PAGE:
It would have been easy to title this post “On Being Recognized.” As I go through troves of my own and students’ writing, the passive voice haunts us all.
The passive voice is what we tend to encourage in Standard Edited English (aka, white middle class academic English).
And the passive voice can be tremendously useful — indeed, it’s preferred in many languages, and it would serve us well to rethink the ways we often issues blanket critiques of “passivity” in English — but in SEE, it too often serves to erase. To actively erase.
As it does in mass-produced U.S. history textbooks:
“Slaves were brought to the United States.”
“Native Americans were wiped out.”
“Another Black child was shot in the street.”
And so when I want to write about the importance of recognizing our students — and I’ll explain what I mean by that in a moment — I want to make it clear why I made the rhetorical choice (you can tell I’m teaching again by the language I’m using) I did in the title.
Because if I had written “On Being Recognized”, the question would remain: by whom?
So I answer: by us. And right away: on the first day of class.
I’m writing about several things here. I’m writing about making sure our students can recognize themselves in our course readings. About making sure our students can recognize their own voices in our syllabi. About making sure our students know that we recognize them: that they are seen, that they are heard, that they are, in essence, respected.
That they are recognized as full human beings in our classrooms.
There are any number of ways to do this, and any number of ways that our various identities can both create obstacles to and encourage this.
Part of that is giving an accessibility section “prime real estate” (forgive the overtly capitalist metaphor) in your syllabus, rather than shoving it in the back section that no one will read. And this accessibility section needs to be more than funneling the students who already have access to some services to your campus’s (often itself underfunded and inadequately equipped to serve our students) dis/ability service’s office. A potential — though of course not perfect — example, which includes references to free immigration services for students targeted by the government, is here.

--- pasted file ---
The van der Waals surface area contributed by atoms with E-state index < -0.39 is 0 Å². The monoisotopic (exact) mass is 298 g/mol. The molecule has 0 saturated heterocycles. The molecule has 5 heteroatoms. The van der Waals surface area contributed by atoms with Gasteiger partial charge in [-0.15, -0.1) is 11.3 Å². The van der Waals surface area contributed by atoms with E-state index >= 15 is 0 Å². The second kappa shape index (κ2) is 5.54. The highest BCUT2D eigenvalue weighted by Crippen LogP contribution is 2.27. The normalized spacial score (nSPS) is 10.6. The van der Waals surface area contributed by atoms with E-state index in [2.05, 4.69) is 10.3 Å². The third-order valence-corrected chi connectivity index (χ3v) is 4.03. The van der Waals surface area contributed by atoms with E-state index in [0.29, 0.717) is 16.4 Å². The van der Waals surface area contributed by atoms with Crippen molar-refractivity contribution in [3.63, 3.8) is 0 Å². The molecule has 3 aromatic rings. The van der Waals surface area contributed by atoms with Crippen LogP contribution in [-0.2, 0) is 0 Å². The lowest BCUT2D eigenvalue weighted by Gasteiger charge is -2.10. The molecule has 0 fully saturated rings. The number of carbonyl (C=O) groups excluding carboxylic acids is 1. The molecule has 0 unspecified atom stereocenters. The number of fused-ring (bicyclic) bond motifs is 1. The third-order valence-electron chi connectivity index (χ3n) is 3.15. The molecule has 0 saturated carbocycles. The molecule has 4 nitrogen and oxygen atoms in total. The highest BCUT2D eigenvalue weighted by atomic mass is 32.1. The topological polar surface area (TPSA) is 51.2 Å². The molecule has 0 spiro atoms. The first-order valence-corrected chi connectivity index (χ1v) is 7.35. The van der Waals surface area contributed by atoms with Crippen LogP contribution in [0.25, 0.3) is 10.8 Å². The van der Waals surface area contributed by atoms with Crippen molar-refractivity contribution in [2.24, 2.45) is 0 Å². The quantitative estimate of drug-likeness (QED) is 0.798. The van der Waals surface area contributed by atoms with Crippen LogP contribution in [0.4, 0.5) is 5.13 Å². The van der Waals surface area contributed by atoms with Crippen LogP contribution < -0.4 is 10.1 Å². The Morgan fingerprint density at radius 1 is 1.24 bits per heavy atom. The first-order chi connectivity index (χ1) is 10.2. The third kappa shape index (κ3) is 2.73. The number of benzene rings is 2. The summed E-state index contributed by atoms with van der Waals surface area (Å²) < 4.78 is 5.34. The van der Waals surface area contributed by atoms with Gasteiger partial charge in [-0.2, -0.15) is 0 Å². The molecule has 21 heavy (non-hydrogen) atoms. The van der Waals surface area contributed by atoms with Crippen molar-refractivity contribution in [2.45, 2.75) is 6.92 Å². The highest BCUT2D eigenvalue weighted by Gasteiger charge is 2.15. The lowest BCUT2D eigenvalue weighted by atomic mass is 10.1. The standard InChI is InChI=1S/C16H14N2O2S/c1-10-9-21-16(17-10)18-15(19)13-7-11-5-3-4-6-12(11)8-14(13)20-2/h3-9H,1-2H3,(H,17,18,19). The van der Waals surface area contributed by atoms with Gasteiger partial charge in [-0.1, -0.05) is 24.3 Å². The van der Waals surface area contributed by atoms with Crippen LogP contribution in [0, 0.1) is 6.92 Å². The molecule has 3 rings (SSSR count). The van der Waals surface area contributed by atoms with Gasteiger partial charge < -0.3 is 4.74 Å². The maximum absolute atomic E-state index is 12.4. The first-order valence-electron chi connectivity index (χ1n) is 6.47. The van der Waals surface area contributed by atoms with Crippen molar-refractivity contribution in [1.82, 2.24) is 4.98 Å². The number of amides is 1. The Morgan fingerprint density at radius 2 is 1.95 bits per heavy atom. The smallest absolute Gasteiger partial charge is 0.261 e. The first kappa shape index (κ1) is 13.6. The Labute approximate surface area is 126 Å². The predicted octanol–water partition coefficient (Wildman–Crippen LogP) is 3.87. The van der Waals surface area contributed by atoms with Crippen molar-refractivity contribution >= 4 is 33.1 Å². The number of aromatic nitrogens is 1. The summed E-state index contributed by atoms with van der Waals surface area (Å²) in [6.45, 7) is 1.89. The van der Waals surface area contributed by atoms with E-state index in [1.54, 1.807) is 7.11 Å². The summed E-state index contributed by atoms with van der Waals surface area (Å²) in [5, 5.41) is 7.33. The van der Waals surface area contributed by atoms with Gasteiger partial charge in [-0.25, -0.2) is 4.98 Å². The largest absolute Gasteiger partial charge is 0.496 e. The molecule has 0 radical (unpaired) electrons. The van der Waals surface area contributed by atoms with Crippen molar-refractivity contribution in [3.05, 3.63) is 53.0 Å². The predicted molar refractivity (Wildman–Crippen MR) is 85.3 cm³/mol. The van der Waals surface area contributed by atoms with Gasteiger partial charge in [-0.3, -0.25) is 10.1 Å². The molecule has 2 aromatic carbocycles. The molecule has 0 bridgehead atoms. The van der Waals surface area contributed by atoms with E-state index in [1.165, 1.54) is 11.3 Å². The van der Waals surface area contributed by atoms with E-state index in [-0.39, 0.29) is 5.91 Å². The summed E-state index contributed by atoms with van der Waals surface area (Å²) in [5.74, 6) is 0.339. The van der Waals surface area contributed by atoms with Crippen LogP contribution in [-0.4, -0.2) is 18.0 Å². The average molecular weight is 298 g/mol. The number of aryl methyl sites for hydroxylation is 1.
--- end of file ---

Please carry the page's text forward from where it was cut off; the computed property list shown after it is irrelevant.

Another part is committing to remember students’ names as quickly as possible. I do it by collecting index cards (with their names and preferred gender pronouns and other such information) as students finish them on the first day, and go around systematically matching names to faces as the other students finish up. For those without a decade of experience working with young children (trust me: you need to remember their names right away) and/or who have any number of learning preferences or neurodivergences that would prevent such rapid-fire learning, name cards on every student’s desk (and your own!) and verbally stating names before statements can be very helpful.
Finally — for today, anyway — every term on the first day of class, I have my students write to me about the ways they’ve learned best in the past, as well as the things that prevent them from learning well. And every term on the second day of class, I give them their letters back, accompanied by a letter of my own, responding to what they’re saying; letting them know which tendencies I share, how I can make sure their preferences get integrated into our class, entreaties for them to please feel free to stop me if I ever talk too quickly or ask if I don’t repeat myself with enough clarity. In many cases, these letters are the first correspondence from an instructor that doesn’t come with a grade.
This kind of interaction is so important, because we routinely see students without truly noticing them; listen without truly hearing; read without truly responding.
Figuring out as many ways as possible to demonstrate our recognition of our students — and putting in the labor required to actively recognize them rather than performing the appearance of such — has got to be a central part of pedagogies that prioritize student-centered classrooms.